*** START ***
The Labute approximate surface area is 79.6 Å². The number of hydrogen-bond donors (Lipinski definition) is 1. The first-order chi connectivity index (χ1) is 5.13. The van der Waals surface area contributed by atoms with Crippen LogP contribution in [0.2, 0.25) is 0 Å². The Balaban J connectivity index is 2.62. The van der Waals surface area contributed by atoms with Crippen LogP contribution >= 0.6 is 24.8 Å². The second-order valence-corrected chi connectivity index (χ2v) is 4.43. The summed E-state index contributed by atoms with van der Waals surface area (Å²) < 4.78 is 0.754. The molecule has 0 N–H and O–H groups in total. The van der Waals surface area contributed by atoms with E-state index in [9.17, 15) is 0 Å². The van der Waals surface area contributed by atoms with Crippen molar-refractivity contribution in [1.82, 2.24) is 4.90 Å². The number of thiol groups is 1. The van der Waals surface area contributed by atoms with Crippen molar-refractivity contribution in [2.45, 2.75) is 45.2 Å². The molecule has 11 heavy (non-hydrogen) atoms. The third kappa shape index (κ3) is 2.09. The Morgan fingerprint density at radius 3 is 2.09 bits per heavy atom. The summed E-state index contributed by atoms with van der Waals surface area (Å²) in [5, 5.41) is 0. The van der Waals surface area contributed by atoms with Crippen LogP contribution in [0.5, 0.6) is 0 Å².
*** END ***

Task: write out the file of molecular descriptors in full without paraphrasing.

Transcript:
The Labute approximate surface area is 79.6 Å². The number of hydrogen-bond donors (Lipinski definition) is 1. The first-order chi connectivity index (χ1) is 5.13. The van der Waals surface area contributed by atoms with Crippen LogP contribution in [0.2, 0.25) is 0 Å². The Balaban J connectivity index is 2.62. The van der Waals surface area contributed by atoms with Crippen LogP contribution >= 0.6 is 24.8 Å². The second-order valence-corrected chi connectivity index (χ2v) is 4.43. The summed E-state index contributed by atoms with van der Waals surface area (Å²) < 4.78 is 0.754. The molecule has 0 N–H and O–H groups in total. The van der Waals surface area contributed by atoms with E-state index in [9.17, 15) is 0 Å². The van der Waals surface area contributed by atoms with Crippen molar-refractivity contribution in [1.82, 2.24) is 4.90 Å². The number of thiol groups is 1. The van der Waals surface area contributed by atoms with Crippen molar-refractivity contribution in [2.45, 2.75) is 45.2 Å². The molecule has 11 heavy (non-hydrogen) atoms. The third kappa shape index (κ3) is 2.09. The Morgan fingerprint density at radius 3 is 2.09 bits per heavy atom. The summed E-state index contributed by atoms with van der Waals surface area (Å²) in [5, 5.41) is 0. The van der Waals surface area contributed by atoms with Crippen LogP contribution in [0.5, 0.6) is 0 Å².